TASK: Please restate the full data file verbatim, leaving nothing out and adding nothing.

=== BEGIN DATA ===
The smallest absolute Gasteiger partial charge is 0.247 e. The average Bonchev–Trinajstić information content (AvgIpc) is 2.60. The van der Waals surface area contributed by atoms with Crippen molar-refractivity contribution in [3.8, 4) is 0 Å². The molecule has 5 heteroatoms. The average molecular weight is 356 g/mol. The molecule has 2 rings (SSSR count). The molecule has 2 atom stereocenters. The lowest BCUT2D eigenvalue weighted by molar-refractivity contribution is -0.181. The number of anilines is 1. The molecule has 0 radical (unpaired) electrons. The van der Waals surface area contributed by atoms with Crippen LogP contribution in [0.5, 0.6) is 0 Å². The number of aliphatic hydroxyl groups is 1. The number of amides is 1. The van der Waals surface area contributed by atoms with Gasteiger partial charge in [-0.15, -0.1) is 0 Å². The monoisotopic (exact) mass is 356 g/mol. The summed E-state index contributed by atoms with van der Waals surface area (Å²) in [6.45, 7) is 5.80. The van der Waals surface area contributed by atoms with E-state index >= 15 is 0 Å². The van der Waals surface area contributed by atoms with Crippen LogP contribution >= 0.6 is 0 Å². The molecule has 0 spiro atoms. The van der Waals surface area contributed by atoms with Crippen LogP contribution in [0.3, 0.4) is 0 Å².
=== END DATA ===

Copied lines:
The smallest absolute Gasteiger partial charge is 0.247 e. The average Bonchev–Trinajstić information content (AvgIpc) is 2.60. The van der Waals surface area contributed by atoms with Crippen molar-refractivity contribution in [3.8, 4) is 0 Å². The molecule has 5 heteroatoms. The average molecular weight is 356 g/mol. The molecule has 2 rings (SSSR count). The molecule has 2 atom stereocenters. The lowest BCUT2D eigenvalue weighted by molar-refractivity contribution is -0.181. The number of anilines is 1. The molecule has 0 radical (unpaired) electrons. The van der Waals surface area contributed by atoms with Crippen LogP contribution in [0.5, 0.6) is 0 Å². The number of aliphatic hydroxyl groups is 1. The number of amides is 1. The van der Waals surface area contributed by atoms with Gasteiger partial charge in [-0.15, -0.1) is 0 Å². The monoisotopic (exact) mass is 356 g/mol. The summed E-state index contributed by atoms with van der Waals surface area (Å²) in [6.45, 7) is 5.80. The van der Waals surface area contributed by atoms with E-state index >= 15 is 0 Å². The van der Waals surface area contributed by atoms with Crippen LogP contribution >= 0.6 is 0 Å². The molecule has 0 spiro atoms. The van der Waals surface area contributed by atoms with Crippen LogP contribution in [0.3, 0.4) is 0 Å².